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Real Change Newspaper
Table of Contents
August 23, 2006, Vol. 13, No. 35
- Sorry, Charlie. Call it the chicken of the sea, but there’s nothing cute about canned tuna’s high mercury levels. Page 2
- White Noise. KBCS confronts an era when listeners across the country are tuning out their radios. Page 3
- At Ease? Soldiers, suffering from Post Traumatic Stress Disorder, too often return to a country unwilling to help. Page 4
- And Then SOEM. Seattle’s Office of Emergency Management learns some lessons from Katrina outcome. Page 5
- InHuman Bondage. Dr. Joy DeGruy Leary finds people of color suffer a collective affliction: post traumatic slave syndrome. Page 6
Resettled and Homesick. Tate Lazard survived Katrina only to experience great loss by Cydney Gillis, Pages 1, 12
- Picture: Theard “Tate” Lazard and his sister joined their mother in Seattle after the Hurricane. He still misses New Orleans, which “is not a place. It’s a way of living.”
- Photo by Sherry Loeser.
Editorial: The Six-Ounce Problem. Tuna, America’s affordable seafood, endangers mothers and infants by Laurel Dykstra, Page 2
Change Agent: Cindy and Craig Corrie by Rachel Rubinstein, Page 3
- Picture: Cindy and Craig Corrie
Poems by Artis: Page 4
Interview: Still Bearing the Scars. People of color need to tune into the internal damage wrought by Post Traumatic Slave Syndrome. Interview by Silja J.A. Talvi, Pages 6, 7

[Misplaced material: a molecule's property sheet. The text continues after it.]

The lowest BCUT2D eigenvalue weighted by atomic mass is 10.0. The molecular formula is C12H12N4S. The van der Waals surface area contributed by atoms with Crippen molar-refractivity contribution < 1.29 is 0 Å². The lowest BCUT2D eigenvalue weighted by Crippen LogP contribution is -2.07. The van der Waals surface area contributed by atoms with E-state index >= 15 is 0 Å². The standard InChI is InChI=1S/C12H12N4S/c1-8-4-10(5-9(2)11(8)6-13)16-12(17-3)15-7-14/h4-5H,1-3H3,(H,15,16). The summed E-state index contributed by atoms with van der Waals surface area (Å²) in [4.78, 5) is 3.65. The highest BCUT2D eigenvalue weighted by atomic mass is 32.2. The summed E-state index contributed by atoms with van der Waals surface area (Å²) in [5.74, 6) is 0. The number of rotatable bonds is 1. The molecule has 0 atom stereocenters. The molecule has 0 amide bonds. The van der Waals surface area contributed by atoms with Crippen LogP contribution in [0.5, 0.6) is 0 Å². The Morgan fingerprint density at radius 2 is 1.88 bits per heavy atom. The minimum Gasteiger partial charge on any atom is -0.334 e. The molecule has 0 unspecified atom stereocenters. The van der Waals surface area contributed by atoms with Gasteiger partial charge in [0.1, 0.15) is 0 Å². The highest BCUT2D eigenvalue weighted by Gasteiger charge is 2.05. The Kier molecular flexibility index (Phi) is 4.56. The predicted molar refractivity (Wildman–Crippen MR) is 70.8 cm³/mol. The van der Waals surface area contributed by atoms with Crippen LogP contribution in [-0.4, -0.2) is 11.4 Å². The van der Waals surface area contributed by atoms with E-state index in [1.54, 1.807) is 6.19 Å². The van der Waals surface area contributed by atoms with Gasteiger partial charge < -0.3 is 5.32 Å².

- Picture: Dr. Joy DeGruy Leary believes African Americans are suffering from Post Traumatic Slave Syndrome.
- Photo courtesy of Faith Holmes.
Poem: You think they want your money by David Lawpaugh, Page 7
Adventures in Irony. Down with the Lifeless by Dr. Wes Browning, Page 9
Poem: His legacy by Larry Crist, Page 9
Street Watch. Compiled by Emma Quinn, Page 9
Letter to the Editor: Page 10
- You’re Punished by Stephen Rosenshein
- Response by Timothy Harris
Director’s Corner by Timothy Harris, Page 11
First things First. Get Involved. Take Action., Page 11
End the Unfair, Arbitrary Death Penalty
- Issue: Despite its own study demonstrating racial and geographic inequalities in the use of the federal death penalty, the U.S. government continues to carry out executions. In the past year, federal judges in New York and Vermont have ruled the federal death penalty unconstitutional based on concerns ranging from the likelihood of executing someone who is actually innocent to the lack of due-process safeguards in the 1994 Federal Death Penalty Act.
- Policymakers must no longer ignore reality: The system of capital punishment in the United States is administered unfairly, arbitrarily, and in a way that risks executing those who are undeserving of death. A temporary freeze on executions would allow us to resolve these problems and re-examine the role of the death penalty.
Calendar, Page 11
Copy of issue was obtained from microfiche in the University of Washington Suzzallo Library.